Most people, however, are fossilized in their own rhetoric while listening only to partisan media. Therefore, perspective and mobility of point of view are rare yet extremely important. I believe you cannot truly debate your side of the issue until you have tried to debate the issue from the opposing side. And it is not about winning the debate, it is about a thorough and honest look at accurate information with steadfast values. The analogy I like to use is a football game: there is the perspective on the field, and in the game, which are different for each player, for each referee -depending upon where they are relative to the football. Then you can also observe the play from the 50-yard line, or from the top of the stadium, the announcer’s box, or you could be listening on the speakers while getting refreshments or using the bathroom. Life is like this – things are happening all the time and we make assessments and judgements about what is happening without realizing our information is limited to where we are relative to the state-of-play. We forget, or are not diligent enough, to adjust our point-of-view to address our position relative to the play on the field – this is what I mean by mobility of point of view.

Matching Principles to Process.

Values and Principles do not mean anything until you live them during difficult times. It is easy to have a politically correct value system, but it is not real until you demonstrate your values when you must choose between one value or another. I had a CEO once who would always get frustrated because his employees ‘didn’t do the right thing.’ What he did not realize, however, was that his drive for double-digit growth always eclipsed ‘doing the right thing’ and everyone knew it, except him. It was a blind spot. He valued achieving growth above every value in the book – and he just was not honest with himself about it. Employees need to see their leaders and managers living the corporate values, demonstrating them every day or they mean nothing, just empty words posted on a wall or a website.

Insight: Simplicity on the Other Side of Complexity

A lot of us have been fortunate enough to grow up in comfortable times. I wonder if this has made some of us complacent, soft, perhaps taking too many things for granted. If we think about our ancestors and what they had to endure to get us here, perhaps we can shift our perspective. We have tough problems to solve here in the United States and in the world. Our survival, either nationally or globally, is not guaranteed. We need to cut through the noise and focus on the larger issues that are jeopardizing our futures. I believe we need to promote long-term profit, vs. short-term quarterly stock pumps, for the benefit of all constituents (employees, customers, community, investors, environment). I believe we need to hold our politicians accountable for delivering results, not rhetoric. I highly recommend the following two resources for further food for thought relative to these two topics:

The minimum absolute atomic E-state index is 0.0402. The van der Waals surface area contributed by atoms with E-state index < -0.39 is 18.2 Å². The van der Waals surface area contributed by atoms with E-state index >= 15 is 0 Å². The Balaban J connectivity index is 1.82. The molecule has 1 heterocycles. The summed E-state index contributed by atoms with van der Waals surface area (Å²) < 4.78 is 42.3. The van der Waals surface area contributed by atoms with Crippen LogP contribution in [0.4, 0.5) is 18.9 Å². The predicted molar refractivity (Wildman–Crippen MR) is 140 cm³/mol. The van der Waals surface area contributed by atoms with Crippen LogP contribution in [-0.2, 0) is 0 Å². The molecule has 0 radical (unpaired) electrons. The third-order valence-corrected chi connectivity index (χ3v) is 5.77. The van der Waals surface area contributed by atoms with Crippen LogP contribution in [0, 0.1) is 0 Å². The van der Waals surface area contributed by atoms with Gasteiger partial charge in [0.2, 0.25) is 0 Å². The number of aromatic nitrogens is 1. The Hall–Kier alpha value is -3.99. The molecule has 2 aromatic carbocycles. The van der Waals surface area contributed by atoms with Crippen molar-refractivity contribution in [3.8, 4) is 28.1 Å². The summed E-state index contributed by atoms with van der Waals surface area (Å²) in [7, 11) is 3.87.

Re-imagining Capitalism: In a World on Fire by Rebecca Henderson

The Politics Industry by Katherine M. Gehl and Michael E. Porter


While I did not major in mathematics, I was one class short of a minor in calculus and yet I still believe it is possible for 1+1=1,000. One of the best examples of that is the results produced by the 1980 US Men’s Ice Hockey Team. We are better working together and one of my strengths is the ability to build and help others build great teams. I am blessed to have a team of wonderful thought partners and colleagues. There are too many to list here, but I need to mention two in this article because they inspired some of the language I am using in this post. Barbara McMahon, who introduced me to the phrase “matching principles to process” and Susan Kleinschmidt, who coined the phrased “simplicity on the other side of complexity.”

I earlier posed the question: What is in a name? My company name Anderson Lane & Associates, incorporates centuries of grit, determination, and resilience with the aspiration of building a better world through hard work, values, perspective, and insight.